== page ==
New Year Resolutions should begin at the stroke of midnight, 1st January. Not 24 hours in, or 48 or 168. They should begin immediately, otherwise they won’t be taken seriously. Reneging on resolutions within the first ten minutes of the year doesn’t bode well for the rest of it.
Which is why I make only one resolution and in doing so set myself on a pathway to success . I resolve to unresolve. An auspicious start to any year is guaranteed! The absence of imaginary rules means they can’t be broken, therefore the first thing I do in January is not feel bad. Surely such positive beginnings can only continue?
Maybe it sounds like a cop-out. Well, I’ve lived with myself for 32 years and I know perfectly well that however I dress up Resolutions as a positive step towards self-improvement, ultimately they will be treated as unwelcome fetters limiting my freedom and personal choice-making. How dare I suggest I need rules to deal with…myself? Immediately I will stage a coup, rebel and systematically break every resolution as soon as it’s made. By knowing this and making none, I act as mental UN Peace Keeper and quell the uprising before it’s begun.
A fairly typical blueprint for my Hogmanay goes something like this:
A confident approach to intoxication (or recklessness, depending on your outlook) will lead to an insatiable and all-encompassing love of smoking. Both pursuits require financial speculation and I will invest wholeheartedly. Dancing will surely result, as will the inescapable by-product of loss of dignity. The next day I will only get out of bed to answer the door to the pizza delivery man.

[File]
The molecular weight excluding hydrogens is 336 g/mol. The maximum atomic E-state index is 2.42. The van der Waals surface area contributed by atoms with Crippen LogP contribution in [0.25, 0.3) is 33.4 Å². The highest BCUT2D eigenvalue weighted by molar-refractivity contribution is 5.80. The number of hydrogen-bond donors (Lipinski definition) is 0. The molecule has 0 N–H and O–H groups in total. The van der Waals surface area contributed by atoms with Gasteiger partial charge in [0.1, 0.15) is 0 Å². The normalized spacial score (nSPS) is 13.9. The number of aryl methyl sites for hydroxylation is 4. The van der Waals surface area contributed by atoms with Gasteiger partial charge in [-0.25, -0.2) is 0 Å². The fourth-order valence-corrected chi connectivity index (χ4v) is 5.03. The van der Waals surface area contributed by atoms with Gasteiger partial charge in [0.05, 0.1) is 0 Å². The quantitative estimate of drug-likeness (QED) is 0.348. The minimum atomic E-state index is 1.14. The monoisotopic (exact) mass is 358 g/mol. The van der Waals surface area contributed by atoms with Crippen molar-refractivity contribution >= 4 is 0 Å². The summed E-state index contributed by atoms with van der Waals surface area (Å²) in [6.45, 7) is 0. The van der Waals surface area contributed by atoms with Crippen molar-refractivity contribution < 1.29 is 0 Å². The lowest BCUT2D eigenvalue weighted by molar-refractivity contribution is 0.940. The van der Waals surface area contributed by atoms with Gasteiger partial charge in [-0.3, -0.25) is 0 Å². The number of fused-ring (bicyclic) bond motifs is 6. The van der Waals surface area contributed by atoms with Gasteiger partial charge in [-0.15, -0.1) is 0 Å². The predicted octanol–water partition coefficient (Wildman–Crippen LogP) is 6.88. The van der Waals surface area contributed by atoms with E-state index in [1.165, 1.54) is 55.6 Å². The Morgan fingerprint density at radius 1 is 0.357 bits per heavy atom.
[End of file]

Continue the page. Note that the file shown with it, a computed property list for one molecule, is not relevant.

So, 2013 was welcomed in from my friend’s local boozer. Filled with a brutally honest cross-section of society – teenagers, students, geezers, alcoholics with broken dreams, women with questionable shoulder-tattoos, a man in an Elvis suit, and us – it was so far from the televised, Jackie-Bird-led fakery of the tourist-filled city centre that for our purposes it was perfect. The bar was an open goal, the astronomical ratcheting up of drink prices was not endorsed and the “dance floor” was suspiciously accepting of our attempts to recreate Wigan Casino.
In amongst that kaleidoscope of revelry, when was it appropriate to stop drinking / give up smoking / be more financially astute / be less musically enthusiastic / lose weight? When should I have refused drinks, stood still and preached health? My resolutions would have be thrown to the lions by the end of the first day.
But thanks to not making any, the welcoming arms of 1st January 2013 wrapped themselves around me like a familiar stranger, promised me the world, and with “nothing behind me, everything ahead of me” * it sure looked good to me.
The truth is, I like lager, and red wine, and now and again that alcoholic ginger beer that’s ‘in’ at the moment. I like smoking rollies when I take the notion. I like that my husband, friends and I physically endorse good tunes in spite of the potential for our behaviour to be reported back to Facebook, Twitter or whatever invasive eye-in-the-sky social media site everyone’s using these days. And I can still fit into clothes I wore ten years ago despite my love of food (I”m female therefore I’m meant to care).
I don’t need to modify these things because they’re not what I do all day, every day. Just as they’re not what most people do all day, every day. (Those who do need help far and beyond that offered by a paltry New Year’s Resolution.)
So come on, People! Shun those unnecessary rules. Trust yourself. Resolve to Unresolve! Be free, have fun and then, when you’re called upon in 2013 to make a decision, it will be an informed choice rather than a guilt-inspired rule, and your choice will be the right one. Until then. feel good about yourself and about 2013, because without those cursed resolutions it’s guaranteed to be a success.
* Jack Kerouac ‘On the Road’